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Plp Quick To Attack Signs Of Progress Says Fnm

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PLP Leader Philip “Brave” Davis.

THE Free National Movement has accused Progressive Liberal Party leader Philip “Brave” Davis of launching an “unprecedented campaign to attack any and all signs of progress in the country,” after Mr Davis said last week the ShotSpotter technology was a bad investment.

According to the FNM, the ShotSpotter technology has alerted authorities to over 187 gunshot incidents since March.

“Leave it to the old and tired Brave Davis to talk, talk, talk but say nothing,” a statement from the FNM noted.

“Brave’s unprecedented campaign to attack any and all signs of progress in the country are staggering, only rivalled by his continuing nonsensical litany of... mistruths, and most of all, hypocrisy.

“This time, the old and tired Brave Davis is taking aim at the administration’s ongoing efforts to fight crime. Davis – who was a key leader in the previous government when the murder rate hit historic annual highs, year after year – has now re-made himself into the PLP’s safety patrol, claiming he knows best on crime-fighting measures even though he failed to introduce or implement them when he held power. ‘Crime expert’ Brave would have us believe the implementation of the ShotSpotter programme is a wasted investment.

“Of course data and facts prove him wrong, but that won’t stop the PLP’s intrepid Brave Davis. It’s stunning how silent the woeful PLP has been on the issue of crime, given the Minnis administration’s progress in reducing crime over the last two years; yet when they do chime in – like the old and tired Brave Davis did recently – it’s usually a broken-record type attack short on solutions, data, and policy, but high on heated and empty rhetoric. Brave did his PLP duty with his latest attack, he can check the box and go back to sleep.”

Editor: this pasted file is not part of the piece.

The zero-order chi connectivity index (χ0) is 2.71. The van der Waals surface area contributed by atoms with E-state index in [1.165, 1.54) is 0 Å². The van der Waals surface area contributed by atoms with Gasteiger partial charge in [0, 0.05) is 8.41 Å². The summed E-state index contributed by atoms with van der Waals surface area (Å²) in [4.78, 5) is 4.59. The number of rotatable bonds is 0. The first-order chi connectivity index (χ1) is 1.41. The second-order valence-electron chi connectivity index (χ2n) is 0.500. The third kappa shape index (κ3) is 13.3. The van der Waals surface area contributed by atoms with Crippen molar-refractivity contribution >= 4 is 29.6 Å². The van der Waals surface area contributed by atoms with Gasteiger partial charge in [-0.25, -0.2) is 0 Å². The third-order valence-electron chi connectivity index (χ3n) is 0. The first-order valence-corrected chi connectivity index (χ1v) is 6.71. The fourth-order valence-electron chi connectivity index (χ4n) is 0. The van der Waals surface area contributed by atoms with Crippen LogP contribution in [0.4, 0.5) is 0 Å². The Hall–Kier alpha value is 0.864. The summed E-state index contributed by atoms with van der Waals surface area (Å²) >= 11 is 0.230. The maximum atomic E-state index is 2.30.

The party also said, “When the Minnis administration took office in 2017, it inherited an absolute disaster in regards to police infrastructure and technology - 80 percent of CCTV cameras were inoperable and poor bandwidth limited the use of working cameras. The Minnis administration immediately repaired 200 of the 243 cameras and will soon be putting additional cameras online. The ShotSpotter devices, which Brave of course rails against, has alerted authorities to over 187 gunshot incidents since March of this year alone.”

On July 2, Mr Davis slammed the government’s investment in the ShotSpotter technology. His comments came following the mass shooting in Montel Heights, where 14 people were shot.

At the PLP’s monthly press conference, Mr Davis said the technology was a bad investment.

“Fourteen persons were shot...how did the ShotSpotter programme aid in preventing that horrific event recently in Montel Heights?

“We need as a country to do a better job keeping people safe. It’s just that simple. Here again, we need serious policies and investments, not propaganda. More investments in prevention rather than detection,” Mr Davis said.

Earlier this year, the government signed a $1.9m contract with a technology provider, ShotSpotter in an effort for law enforcement agencies to pinpoint the location of gunfire.

Prime Minister Dr Hubert Minnis and National Security Minister Marvin Dames said the new programme highlighted their commitment to modernising crime fighting tools and equipping agencies with the latest technologies.

Gunshot detection systems work by deploying optical and acoustic wave sensors that detect impulsive noises atop rooftops or utility poles. The sensors locate the origin of gunshots and the information is quickly transmitted to law enforcement agencies.

Mr Dames said, at the time, said he had “completed sufficient research” and is satisfied the technology will help reduce the high gun related violence in the Bahamas.

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